A new strain of ransomware called BadRabbit is spreading through Eastern Europe. Likely created by the same authors as the Petya/Not Petya ransomware outbreak in June, BadRabbit ransomware uses a website to drop a fake Flash update and then drops its payload.
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Countries we know to be impacted so far are Russia, Ukraine, Turkey, Bulgaria, and Germany, with attacks centered on targets as wide-ranging as infrastructure, transportation, and media outlets. It is unknown at this time whether the attack will continue to spread, but it does have the same capacity for lateral infection (the ability to move deeper into a network and gain additional points of control) as the Petya/Not Petya ransomware.
Below is a view of the pay screen for Bad Rabbit, including its fascinating animated text. This is the most intricate pay screen we’ve ever seen, although it doesn’t seem to add any new functionality.
Cybercriminals are asking for 0.05 bitcoins, or $280, in return for the ransomed files. Customers of Malwarebytes for Windows are already protected from this threat. Malwarebytes detects it as Ransom.BadRabbit.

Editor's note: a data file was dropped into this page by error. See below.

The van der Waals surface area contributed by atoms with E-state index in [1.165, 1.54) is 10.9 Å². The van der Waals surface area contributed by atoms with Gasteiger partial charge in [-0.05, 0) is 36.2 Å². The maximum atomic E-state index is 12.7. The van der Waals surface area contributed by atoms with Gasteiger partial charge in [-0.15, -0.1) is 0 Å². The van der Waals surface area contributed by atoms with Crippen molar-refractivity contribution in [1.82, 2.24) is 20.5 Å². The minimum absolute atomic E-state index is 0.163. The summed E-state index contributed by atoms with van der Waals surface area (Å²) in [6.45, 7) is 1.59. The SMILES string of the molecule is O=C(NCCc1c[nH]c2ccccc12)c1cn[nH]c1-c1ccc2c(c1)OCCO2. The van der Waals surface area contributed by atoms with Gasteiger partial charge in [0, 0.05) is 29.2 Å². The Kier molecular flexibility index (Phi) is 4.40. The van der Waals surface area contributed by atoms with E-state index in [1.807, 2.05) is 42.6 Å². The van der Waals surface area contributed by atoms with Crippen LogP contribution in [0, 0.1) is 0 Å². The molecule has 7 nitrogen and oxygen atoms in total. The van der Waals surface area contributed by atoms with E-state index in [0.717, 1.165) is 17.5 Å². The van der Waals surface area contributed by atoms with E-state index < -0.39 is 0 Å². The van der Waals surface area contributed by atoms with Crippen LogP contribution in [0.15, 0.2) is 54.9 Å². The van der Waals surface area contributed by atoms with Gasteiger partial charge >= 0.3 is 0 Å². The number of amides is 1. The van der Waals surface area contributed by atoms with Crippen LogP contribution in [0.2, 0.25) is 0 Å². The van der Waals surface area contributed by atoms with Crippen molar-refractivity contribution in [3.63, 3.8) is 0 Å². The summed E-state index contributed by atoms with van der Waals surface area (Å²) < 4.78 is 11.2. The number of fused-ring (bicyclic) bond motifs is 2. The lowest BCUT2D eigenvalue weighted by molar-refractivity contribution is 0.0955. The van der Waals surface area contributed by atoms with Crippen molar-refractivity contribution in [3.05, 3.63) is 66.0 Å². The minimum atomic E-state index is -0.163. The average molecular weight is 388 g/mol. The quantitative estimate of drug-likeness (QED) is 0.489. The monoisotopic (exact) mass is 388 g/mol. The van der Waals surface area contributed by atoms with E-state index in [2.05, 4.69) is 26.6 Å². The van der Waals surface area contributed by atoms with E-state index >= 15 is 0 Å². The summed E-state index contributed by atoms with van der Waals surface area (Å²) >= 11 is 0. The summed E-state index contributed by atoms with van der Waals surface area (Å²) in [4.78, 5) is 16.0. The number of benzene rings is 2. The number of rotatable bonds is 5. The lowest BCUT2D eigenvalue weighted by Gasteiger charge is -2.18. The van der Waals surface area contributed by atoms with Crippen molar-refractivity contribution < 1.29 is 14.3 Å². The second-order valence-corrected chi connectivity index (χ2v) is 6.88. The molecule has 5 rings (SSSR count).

Concerned citizens who don’t have anti-ransomware technology should back up their most important files now (either to the cloud or to an external drive, which should be ejected after the backup is complete to avoid infection). Those who do have this type of security should be sure to run all updates and turn on real-time protection, if not already activated.
Folks looking for a deeper technical dive into BadRabbit stay tuned. We’ll update this post with a link to our research once it’s complete.
The post BadRabbit ransomware strikes Eastern Europe appeared first on Malwarebytes Labs.
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